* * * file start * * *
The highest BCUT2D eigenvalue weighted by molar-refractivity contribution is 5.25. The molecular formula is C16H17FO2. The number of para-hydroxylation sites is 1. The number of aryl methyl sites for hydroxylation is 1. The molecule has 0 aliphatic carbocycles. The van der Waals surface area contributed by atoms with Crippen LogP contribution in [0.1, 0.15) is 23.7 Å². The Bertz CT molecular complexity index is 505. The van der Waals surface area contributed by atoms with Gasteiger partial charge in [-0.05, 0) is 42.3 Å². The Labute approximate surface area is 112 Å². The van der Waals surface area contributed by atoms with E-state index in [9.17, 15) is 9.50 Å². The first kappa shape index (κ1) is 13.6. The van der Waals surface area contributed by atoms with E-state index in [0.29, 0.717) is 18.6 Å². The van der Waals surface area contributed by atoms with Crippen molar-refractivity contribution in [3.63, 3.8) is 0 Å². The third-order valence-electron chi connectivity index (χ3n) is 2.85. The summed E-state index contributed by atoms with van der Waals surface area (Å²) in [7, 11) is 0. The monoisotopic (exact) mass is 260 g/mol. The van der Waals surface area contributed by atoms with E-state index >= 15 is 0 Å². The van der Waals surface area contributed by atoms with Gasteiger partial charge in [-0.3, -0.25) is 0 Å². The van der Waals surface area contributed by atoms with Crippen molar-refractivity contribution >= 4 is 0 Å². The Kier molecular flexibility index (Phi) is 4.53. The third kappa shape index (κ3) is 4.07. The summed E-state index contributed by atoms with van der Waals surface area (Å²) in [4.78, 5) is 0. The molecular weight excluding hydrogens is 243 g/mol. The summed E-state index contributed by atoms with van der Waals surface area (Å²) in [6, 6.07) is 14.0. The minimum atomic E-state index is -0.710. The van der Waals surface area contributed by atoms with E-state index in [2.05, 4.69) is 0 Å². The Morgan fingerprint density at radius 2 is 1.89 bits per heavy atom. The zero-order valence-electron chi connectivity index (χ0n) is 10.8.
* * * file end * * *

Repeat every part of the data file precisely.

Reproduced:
The highest BCUT2D eigenvalue weighted by molar-refractivity contribution is 5.25. The molecular formula is C16H17FO2. The number of para-hydroxylation sites is 1. The number of aryl methyl sites for hydroxylation is 1. The molecule has 0 aliphatic carbocycles. The van der Waals surface area contributed by atoms with Crippen LogP contribution in [0.1, 0.15) is 23.7 Å². The Bertz CT molecular complexity index is 505. The van der Waals surface area contributed by atoms with Gasteiger partial charge in [-0.05, 0) is 42.3 Å². The Labute approximate surface area is 112 Å². The van der Waals surface area contributed by atoms with E-state index in [9.17, 15) is 9.50 Å². The first kappa shape index (κ1) is 13.6. The van der Waals surface area contributed by atoms with E-state index in [0.29, 0.717) is 18.6 Å². The van der Waals surface area contributed by atoms with Crippen molar-refractivity contribution in [3.63, 3.8) is 0 Å². The third-order valence-electron chi connectivity index (χ3n) is 2.85. The summed E-state index contributed by atoms with van der Waals surface area (Å²) in [7, 11) is 0. The monoisotopic (exact) mass is 260 g/mol. The van der Waals surface area contributed by atoms with E-state index >= 15 is 0 Å². The van der Waals surface area contributed by atoms with Gasteiger partial charge in [-0.3, -0.25) is 0 Å². The van der Waals surface area contributed by atoms with Crippen molar-refractivity contribution >= 4 is 0 Å². The Kier molecular flexibility index (Phi) is 4.53. The third kappa shape index (κ3) is 4.07. The summed E-state index contributed by atoms with van der Waals surface area (Å²) in [4.78, 5) is 0. The molecular weight excluding hydrogens is 243 g/mol. The summed E-state index contributed by atoms with van der Waals surface area (Å²) in [6, 6.07) is 14.0. The minimum atomic E-state index is -0.710. The van der Waals surface area contributed by atoms with E-state index in [2.05, 4.69) is 0 Å². The Morgan fingerprint density at radius 2 is 1.89 bits per heavy atom. The zero-order valence-electron chi connectivity index (χ0n) is 10.8.